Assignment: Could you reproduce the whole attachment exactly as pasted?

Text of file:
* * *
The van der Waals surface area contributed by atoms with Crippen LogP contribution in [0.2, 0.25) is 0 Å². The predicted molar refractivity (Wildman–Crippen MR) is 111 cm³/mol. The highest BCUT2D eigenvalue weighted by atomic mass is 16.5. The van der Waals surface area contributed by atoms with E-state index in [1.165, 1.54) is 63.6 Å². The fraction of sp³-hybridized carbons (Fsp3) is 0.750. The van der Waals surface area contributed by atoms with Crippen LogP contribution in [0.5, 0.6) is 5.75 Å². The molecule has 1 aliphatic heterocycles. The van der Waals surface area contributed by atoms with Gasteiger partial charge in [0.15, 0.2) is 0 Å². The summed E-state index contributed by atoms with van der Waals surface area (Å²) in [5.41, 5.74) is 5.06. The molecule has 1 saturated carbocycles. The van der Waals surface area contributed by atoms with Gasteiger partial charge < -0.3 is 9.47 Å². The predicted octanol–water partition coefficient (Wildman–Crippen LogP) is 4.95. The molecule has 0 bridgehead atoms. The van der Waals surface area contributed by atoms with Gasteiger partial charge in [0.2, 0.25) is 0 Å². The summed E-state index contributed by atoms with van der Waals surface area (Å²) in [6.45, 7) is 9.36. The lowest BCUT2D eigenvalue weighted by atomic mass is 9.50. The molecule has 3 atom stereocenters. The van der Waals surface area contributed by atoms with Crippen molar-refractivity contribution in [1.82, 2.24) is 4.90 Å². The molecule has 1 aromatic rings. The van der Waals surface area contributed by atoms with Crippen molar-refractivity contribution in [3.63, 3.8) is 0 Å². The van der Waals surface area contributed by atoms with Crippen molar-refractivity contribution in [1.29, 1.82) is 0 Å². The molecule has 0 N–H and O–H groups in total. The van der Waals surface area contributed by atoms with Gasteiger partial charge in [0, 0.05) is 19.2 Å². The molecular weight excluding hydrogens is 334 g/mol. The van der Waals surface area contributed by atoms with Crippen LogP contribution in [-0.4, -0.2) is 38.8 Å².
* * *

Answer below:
The van der Waals surface area contributed by atoms with Crippen LogP contribution in [0.2, 0.25) is 0 Å². The predicted molar refractivity (Wildman–Crippen MR) is 111 cm³/mol. The highest BCUT2D eigenvalue weighted by atomic mass is 16.5. The van der Waals surface area contributed by atoms with E-state index in [1.165, 1.54) is 63.6 Å². The fraction of sp³-hybridized carbons (Fsp3) is 0.750. The van der Waals surface area contributed by atoms with Crippen LogP contribution in [0.5, 0.6) is 5.75 Å². The molecule has 1 aliphatic heterocycles. The van der Waals surface area contributed by atoms with Gasteiger partial charge in [0.15, 0.2) is 0 Å². The summed E-state index contributed by atoms with van der Waals surface area (Å²) in [5.41, 5.74) is 5.06. The molecule has 1 saturated carbocycles. The van der Waals surface area contributed by atoms with Gasteiger partial charge < -0.3 is 9.47 Å². The predicted octanol–water partition coefficient (Wildman–Crippen LogP) is 4.95. The molecule has 0 bridgehead atoms. The van der Waals surface area contributed by atoms with Gasteiger partial charge in [0.2, 0.25) is 0 Å². The summed E-state index contributed by atoms with van der Waals surface area (Å²) in [6.45, 7) is 9.36. The lowest BCUT2D eigenvalue weighted by atomic mass is 9.50. The molecule has 3 atom stereocenters. The van der Waals surface area contributed by atoms with Crippen molar-refractivity contribution in [1.82, 2.24) is 4.90 Å². The molecule has 1 aromatic rings. The van der Waals surface area contributed by atoms with Crippen molar-refractivity contribution in [3.63, 3.8) is 0 Å². The van der Waals surface area contributed by atoms with Crippen molar-refractivity contribution in [1.29, 1.82) is 0 Å². The molecule has 0 N–H and O–H groups in total. The van der Waals surface area contributed by atoms with Gasteiger partial charge in [0, 0.05) is 19.2 Å². The molecular weight excluding hydrogens is 334 g/mol. The van der Waals surface area contributed by atoms with Crippen LogP contribution in [-0.4, -0.2) is 38.8 Å².